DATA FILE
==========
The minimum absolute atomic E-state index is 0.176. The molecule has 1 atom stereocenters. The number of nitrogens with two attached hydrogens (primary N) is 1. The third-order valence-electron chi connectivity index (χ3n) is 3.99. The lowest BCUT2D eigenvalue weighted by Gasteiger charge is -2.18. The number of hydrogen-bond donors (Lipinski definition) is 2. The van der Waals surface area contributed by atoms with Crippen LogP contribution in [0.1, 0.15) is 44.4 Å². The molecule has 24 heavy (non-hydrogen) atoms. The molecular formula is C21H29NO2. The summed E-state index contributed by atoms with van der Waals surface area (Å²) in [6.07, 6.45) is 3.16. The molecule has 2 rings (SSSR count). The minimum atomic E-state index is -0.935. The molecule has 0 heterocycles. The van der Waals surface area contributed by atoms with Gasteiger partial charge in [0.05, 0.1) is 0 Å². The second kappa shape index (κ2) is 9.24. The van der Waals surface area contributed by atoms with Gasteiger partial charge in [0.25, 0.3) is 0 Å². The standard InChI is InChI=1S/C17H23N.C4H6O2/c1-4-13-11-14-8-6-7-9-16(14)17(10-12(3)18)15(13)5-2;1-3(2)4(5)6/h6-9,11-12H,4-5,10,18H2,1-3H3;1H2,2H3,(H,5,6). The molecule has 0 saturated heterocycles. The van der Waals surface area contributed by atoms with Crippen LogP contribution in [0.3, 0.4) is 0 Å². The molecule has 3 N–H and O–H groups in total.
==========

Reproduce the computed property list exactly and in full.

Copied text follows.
The minimum absolute atomic E-state index is 0.176. The molecule has 1 atom stereocenters. The number of nitrogens with two attached hydrogens (primary N) is 1. The third-order valence-electron chi connectivity index (χ3n) is 3.99. The lowest BCUT2D eigenvalue weighted by Gasteiger charge is -2.18. The number of hydrogen-bond donors (Lipinski definition) is 2. The van der Waals surface area contributed by atoms with Crippen LogP contribution in [0.1, 0.15) is 44.4 Å². The molecule has 24 heavy (non-hydrogen) atoms. The molecular formula is C21H29NO2. The summed E-state index contributed by atoms with van der Waals surface area (Å²) in [6.07, 6.45) is 3.16. The molecule has 2 rings (SSSR count). The minimum atomic E-state index is -0.935. The molecule has 0 heterocycles. The van der Waals surface area contributed by atoms with Gasteiger partial charge in [0.05, 0.1) is 0 Å². The second kappa shape index (κ2) is 9.24. The van der Waals surface area contributed by atoms with Gasteiger partial charge in [0.25, 0.3) is 0 Å². The standard InChI is InChI=1S/C17H23N.C4H6O2/c1-4-13-11-14-8-6-7-9-16(14)17(10-12(3)18)15(13)5-2;1-3(2)4(5)6/h6-9,11-12H,4-5,10,18H2,1-3H3;1H2,2H3,(H,5,6). The molecule has 0 saturated heterocycles. The van der Waals surface area contributed by atoms with Crippen LogP contribution in [0.3, 0.4) is 0 Å². The molecule has 3 N–H and O–H groups in total.